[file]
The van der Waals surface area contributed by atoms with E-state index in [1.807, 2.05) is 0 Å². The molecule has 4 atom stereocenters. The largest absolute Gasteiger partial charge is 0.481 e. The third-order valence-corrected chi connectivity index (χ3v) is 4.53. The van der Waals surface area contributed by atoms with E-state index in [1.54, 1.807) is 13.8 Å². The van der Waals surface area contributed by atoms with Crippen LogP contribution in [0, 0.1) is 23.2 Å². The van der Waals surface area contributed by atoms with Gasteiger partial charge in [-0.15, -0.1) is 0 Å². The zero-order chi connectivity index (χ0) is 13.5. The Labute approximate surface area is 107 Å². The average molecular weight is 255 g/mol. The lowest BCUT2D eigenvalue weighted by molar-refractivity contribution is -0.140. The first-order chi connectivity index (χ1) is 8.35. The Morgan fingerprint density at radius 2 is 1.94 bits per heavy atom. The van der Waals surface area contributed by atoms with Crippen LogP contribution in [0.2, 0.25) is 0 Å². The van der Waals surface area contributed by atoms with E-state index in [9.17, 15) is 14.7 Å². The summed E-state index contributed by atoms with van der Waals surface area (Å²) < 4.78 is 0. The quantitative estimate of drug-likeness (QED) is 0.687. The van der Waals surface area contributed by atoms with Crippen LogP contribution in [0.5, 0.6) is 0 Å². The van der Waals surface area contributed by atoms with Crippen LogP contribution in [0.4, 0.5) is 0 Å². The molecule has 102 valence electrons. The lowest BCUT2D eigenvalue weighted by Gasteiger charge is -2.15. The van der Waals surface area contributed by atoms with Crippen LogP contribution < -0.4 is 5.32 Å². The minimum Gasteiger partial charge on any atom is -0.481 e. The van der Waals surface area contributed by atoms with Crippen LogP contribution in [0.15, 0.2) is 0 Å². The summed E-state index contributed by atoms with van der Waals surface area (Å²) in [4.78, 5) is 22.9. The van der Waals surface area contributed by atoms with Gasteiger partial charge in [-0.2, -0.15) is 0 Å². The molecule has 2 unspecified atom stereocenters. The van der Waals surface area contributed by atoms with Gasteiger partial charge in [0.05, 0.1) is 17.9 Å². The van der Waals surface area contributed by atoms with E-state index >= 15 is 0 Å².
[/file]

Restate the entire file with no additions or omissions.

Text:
The van der Waals surface area contributed by atoms with E-state index in [1.807, 2.05) is 0 Å². The molecule has 4 atom stereocenters. The largest absolute Gasteiger partial charge is 0.481 e. The third-order valence-corrected chi connectivity index (χ3v) is 4.53. The van der Waals surface area contributed by atoms with E-state index in [1.54, 1.807) is 13.8 Å². The van der Waals surface area contributed by atoms with Crippen LogP contribution in [0, 0.1) is 23.2 Å². The van der Waals surface area contributed by atoms with Gasteiger partial charge in [-0.15, -0.1) is 0 Å². The zero-order chi connectivity index (χ0) is 13.5. The Labute approximate surface area is 107 Å². The average molecular weight is 255 g/mol. The lowest BCUT2D eigenvalue weighted by molar-refractivity contribution is -0.140. The first-order chi connectivity index (χ1) is 8.35. The Morgan fingerprint density at radius 2 is 1.94 bits per heavy atom. The van der Waals surface area contributed by atoms with Crippen LogP contribution in [0.2, 0.25) is 0 Å². The van der Waals surface area contributed by atoms with E-state index in [9.17, 15) is 14.7 Å². The summed E-state index contributed by atoms with van der Waals surface area (Å²) < 4.78 is 0. The quantitative estimate of drug-likeness (QED) is 0.687. The van der Waals surface area contributed by atoms with Crippen LogP contribution in [0.5, 0.6) is 0 Å². The van der Waals surface area contributed by atoms with Crippen LogP contribution in [0.4, 0.5) is 0 Å². The molecule has 102 valence electrons. The lowest BCUT2D eigenvalue weighted by Gasteiger charge is -2.15. The van der Waals surface area contributed by atoms with Crippen LogP contribution < -0.4 is 5.32 Å². The minimum Gasteiger partial charge on any atom is -0.481 e. The van der Waals surface area contributed by atoms with Crippen LogP contribution in [0.15, 0.2) is 0 Å². The summed E-state index contributed by atoms with van der Waals surface area (Å²) in [4.78, 5) is 22.9. The van der Waals surface area contributed by atoms with Gasteiger partial charge in [-0.2, -0.15) is 0 Å². The molecule has 2 unspecified atom stereocenters. The van der Waals surface area contributed by atoms with Gasteiger partial charge in [0.05, 0.1) is 17.9 Å². The van der Waals surface area contributed by atoms with E-state index >= 15 is 0 Å².